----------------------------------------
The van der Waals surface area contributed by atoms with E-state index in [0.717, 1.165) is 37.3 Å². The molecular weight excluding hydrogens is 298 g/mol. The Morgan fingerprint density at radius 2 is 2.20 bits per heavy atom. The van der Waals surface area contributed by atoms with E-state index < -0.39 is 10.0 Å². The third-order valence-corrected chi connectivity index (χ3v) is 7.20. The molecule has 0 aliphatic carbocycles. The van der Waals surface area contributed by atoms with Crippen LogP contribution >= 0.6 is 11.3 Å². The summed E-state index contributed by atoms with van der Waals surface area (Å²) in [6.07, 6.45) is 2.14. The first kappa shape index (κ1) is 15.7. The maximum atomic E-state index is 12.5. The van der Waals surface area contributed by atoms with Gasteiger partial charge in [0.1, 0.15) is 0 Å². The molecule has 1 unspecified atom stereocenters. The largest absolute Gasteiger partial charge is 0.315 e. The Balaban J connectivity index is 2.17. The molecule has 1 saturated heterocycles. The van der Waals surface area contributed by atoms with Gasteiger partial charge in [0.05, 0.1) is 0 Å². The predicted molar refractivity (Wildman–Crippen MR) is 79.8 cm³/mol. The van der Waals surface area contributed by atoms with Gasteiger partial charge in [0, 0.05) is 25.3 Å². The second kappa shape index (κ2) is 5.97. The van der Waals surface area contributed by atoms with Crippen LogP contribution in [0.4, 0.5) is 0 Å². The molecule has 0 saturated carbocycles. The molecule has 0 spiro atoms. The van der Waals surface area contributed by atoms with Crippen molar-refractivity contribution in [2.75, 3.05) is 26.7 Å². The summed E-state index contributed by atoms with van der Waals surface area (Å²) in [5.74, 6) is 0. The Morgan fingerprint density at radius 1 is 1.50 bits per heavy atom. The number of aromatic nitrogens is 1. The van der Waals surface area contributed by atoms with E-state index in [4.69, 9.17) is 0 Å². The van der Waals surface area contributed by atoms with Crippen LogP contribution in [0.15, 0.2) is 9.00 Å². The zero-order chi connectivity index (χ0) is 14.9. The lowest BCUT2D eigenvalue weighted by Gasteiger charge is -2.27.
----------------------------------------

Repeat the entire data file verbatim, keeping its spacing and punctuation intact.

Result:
The van der Waals surface area contributed by atoms with E-state index in [0.717, 1.165) is 37.3 Å². The molecular weight excluding hydrogens is 298 g/mol. The Morgan fingerprint density at radius 2 is 2.20 bits per heavy atom. The van der Waals surface area contributed by atoms with E-state index < -0.39 is 10.0 Å². The third-order valence-corrected chi connectivity index (χ3v) is 7.20. The molecule has 0 aliphatic carbocycles. The van der Waals surface area contributed by atoms with Crippen LogP contribution >= 0.6 is 11.3 Å². The summed E-state index contributed by atoms with van der Waals surface area (Å²) in [6.07, 6.45) is 2.14. The first kappa shape index (κ1) is 15.7. The maximum atomic E-state index is 12.5. The van der Waals surface area contributed by atoms with Gasteiger partial charge in [0.1, 0.15) is 0 Å². The molecule has 1 unspecified atom stereocenters. The largest absolute Gasteiger partial charge is 0.315 e. The Balaban J connectivity index is 2.17. The molecule has 1 saturated heterocycles. The van der Waals surface area contributed by atoms with Gasteiger partial charge in [0.05, 0.1) is 0 Å². The predicted molar refractivity (Wildman–Crippen MR) is 79.8 cm³/mol. The van der Waals surface area contributed by atoms with Gasteiger partial charge in [0, 0.05) is 25.3 Å². The second kappa shape index (κ2) is 5.97. The van der Waals surface area contributed by atoms with Crippen LogP contribution in [0.4, 0.5) is 0 Å². The molecule has 0 saturated carbocycles. The molecule has 0 spiro atoms. The van der Waals surface area contributed by atoms with Crippen molar-refractivity contribution in [2.75, 3.05) is 26.7 Å². The summed E-state index contributed by atoms with van der Waals surface area (Å²) in [5.74, 6) is 0. The Morgan fingerprint density at radius 1 is 1.50 bits per heavy atom. The number of aromatic nitrogens is 1. The van der Waals surface area contributed by atoms with E-state index in [4.69, 9.17) is 0 Å². The van der Waals surface area contributed by atoms with Crippen LogP contribution in [0.15, 0.2) is 9.00 Å². The zero-order chi connectivity index (χ0) is 14.9. The lowest BCUT2D eigenvalue weighted by Gasteiger charge is -2.27.